grandparenting, living and growing, Love, new life, perspective

Mine Not Mine

It had been 23 years.

23 years since I last held a baby that was only hours old. People don’t seem to often talk about what it’s like…the moment you become a grandparent. When people hear you are going to become a grandparent, they smile a soft sort of smile and tell you, “there’s nothing like it!”.

But nobody mentioned how I might feel when I first held him in my arms. I found it to be surreal. Wonderful…and very confusing. This baby was not mine, but also somehow a part of me. As I held him, I looked over at my daughter lying in the hospital bed and my son-in-law standing beside her and I knew this baby was theirs. But the last time I had held a baby that had just been born, it was my own. Five times I held my own newborn babies and now fast forward 23 years and I was holding this little person. And he was both my own and not my own.

Holding him ignited something inside of me. Something I hadn’t felt since my last child was born. A fierce mother bear feeling bursting with a love so strong that it made me want to protect him. But he wasn’t mine to protect. Not in that mother bear sort of way at least. I was going to need to learn a new way to love and protect. A softer way. A grandmotherly way.

For the first couple of months every time I held him, I would remind myself he wasn’t mine. In case this sounds crazy, let me clarify. I knew he wasn’t mine. I did not long for him to be mine. But having raised five kids, I was familiar with one role. The role of mother. I was proficient at mothering. Mothering was a role I had lots of practice in and when that little baby was in my arms, the instinct was to mother him.

But he was mine, not mine.

He had a mom and a dad, both of whom were doing a great job. So what was my job?

I had heard of some of the grandmother job requirements….at least the stereotypes. Look matronly, wear an apron, bake cookies. Be soft, safe and comforting. Grey hair up in a bun on the top of my head. The list goes on. But much of that list was more a caricature of a grandparent than the real thing.

I had also heard things grandparents said about grandparenting. Things like: ‘It’s a second chance!’ ‘It’s like parenting but without the same stress and you get to send them home at the end of a visit!’ ‘You get to spoil them!’ And although I liked some of those ideas, they still didn’t really help me figure out what my role was supposed to be. Each time I held him, I reflected on my new title of grandmother and the role that came with it.

I would think things like: I am a grandmother to a grandson. Hmmm. Boys can be a handful. What do boys need? I had a great example with my own mom. My oldest son could be a handful when he was young. His antics would get his grandfather and uncles annoyed. But often as we were leaving their house, my mother would stop him at the front door, take his face in her hands, say his name and then tell him, “You’re a good boy!” She wasn’t negating all the annoying things he had done. She was reminding him that she saw the goodness in him too. She knew he was much more than the sum of his annoying antics. And she reminded him of what she saw in him every chance she got. That’s the kind of grandmother I want to be. I want to be there to remind him of his value. Even in those times both when he devalues himself and when the world sends him messages that could try to rob him of his value.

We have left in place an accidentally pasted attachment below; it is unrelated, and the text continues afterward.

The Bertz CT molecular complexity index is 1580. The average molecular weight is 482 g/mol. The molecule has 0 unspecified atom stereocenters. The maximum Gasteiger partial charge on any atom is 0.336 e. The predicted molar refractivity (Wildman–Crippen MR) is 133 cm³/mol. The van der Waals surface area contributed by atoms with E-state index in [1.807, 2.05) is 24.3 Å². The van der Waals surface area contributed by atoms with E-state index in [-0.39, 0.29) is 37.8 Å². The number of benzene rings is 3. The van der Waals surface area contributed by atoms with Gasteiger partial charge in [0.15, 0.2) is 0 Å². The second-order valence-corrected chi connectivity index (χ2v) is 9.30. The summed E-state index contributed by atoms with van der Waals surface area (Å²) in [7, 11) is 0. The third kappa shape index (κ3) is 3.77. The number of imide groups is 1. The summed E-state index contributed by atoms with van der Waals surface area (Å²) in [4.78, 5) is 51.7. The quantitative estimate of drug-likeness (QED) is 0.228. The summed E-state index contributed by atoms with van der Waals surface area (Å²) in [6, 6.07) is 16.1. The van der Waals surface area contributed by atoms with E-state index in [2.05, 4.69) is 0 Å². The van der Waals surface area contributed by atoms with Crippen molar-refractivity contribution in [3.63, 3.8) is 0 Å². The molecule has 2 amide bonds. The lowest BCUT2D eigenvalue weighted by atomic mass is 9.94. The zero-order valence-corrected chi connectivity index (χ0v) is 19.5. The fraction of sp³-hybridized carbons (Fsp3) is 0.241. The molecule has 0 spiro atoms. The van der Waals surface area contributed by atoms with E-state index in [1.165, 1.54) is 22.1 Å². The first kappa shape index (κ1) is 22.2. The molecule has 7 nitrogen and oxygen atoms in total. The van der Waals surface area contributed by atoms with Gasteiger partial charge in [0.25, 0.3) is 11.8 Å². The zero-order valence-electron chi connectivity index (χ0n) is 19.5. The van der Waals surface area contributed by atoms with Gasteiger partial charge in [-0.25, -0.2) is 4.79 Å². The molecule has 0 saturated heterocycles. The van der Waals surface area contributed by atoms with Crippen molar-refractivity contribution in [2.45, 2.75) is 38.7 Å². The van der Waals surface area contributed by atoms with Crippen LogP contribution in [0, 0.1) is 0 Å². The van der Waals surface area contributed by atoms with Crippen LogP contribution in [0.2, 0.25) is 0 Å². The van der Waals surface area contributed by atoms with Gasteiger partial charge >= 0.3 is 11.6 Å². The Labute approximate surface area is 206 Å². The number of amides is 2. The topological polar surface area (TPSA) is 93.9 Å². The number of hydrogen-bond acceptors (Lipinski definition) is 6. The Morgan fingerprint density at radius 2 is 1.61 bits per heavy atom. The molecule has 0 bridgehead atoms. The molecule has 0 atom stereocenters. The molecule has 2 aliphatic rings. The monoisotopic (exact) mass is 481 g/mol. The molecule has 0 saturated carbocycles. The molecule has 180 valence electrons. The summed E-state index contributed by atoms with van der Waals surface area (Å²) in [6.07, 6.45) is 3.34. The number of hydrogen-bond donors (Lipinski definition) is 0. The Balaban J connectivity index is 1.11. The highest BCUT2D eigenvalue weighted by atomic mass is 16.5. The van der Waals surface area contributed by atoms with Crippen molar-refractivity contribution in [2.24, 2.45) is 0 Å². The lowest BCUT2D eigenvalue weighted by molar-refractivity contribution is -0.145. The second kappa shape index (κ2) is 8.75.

He’s nearly 7 months old now. I no longer struggle with my role. I’ve come to appreciate the mine, not mine status. There is a truth to it. He is mine, in that he is my grandson. He is both an extension of my husband and myself and someone new created by my daughter and her husband; he is theirs. These connections give me my status. He and I are connected, forever grandmother and grandson.

When I spend time with him I am filled with awe and wonder. It’s the same awe and wonder I felt with my own children. But I am no longer striving to raise a family. I’m able to enjoy him without the pressure of the daily responsibilities for him. It doesn’t mean I don’t worry for him. I know the world my own kids had to navigate as they grew. He will face those things as well. I hope I am able to be around for a long time, making sure that he knows he’s a good boy. As his grandmother, I see it already and I will never let him forget.

So I’m writing my own Grandmother job description. A description that includes seeing him through eyes of awe and wonder. Appreciating him and showing and telling him that his grandmother loves him. And maybe someday, the requirements might include baking cookies and my hair turning gray. But for now I’ll be content with being amazed by each new thing he does. To be a soft, safe place might just be the greatest gift I could give my grandson and any future grandchildren that come along.

The distinction of him being mine and not mine may continue to surface from time to time. But I am settling in quite happily to my new role. And like seasoned grandparents had promised, there is indeed, nothing like it!

Standard

One thought on “Mine Not Mine

Leave a Reply

Fill in your details below or click an icon to log in:

WordPress.com Logo

You are commenting using your WordPress.com account. Log Out /  Change )

Twitter picture

You are commenting using your Twitter account. Log Out /  Change )

Facebook photo

You are commenting using your Facebook account. Log Out /  Change )

Connecting to %s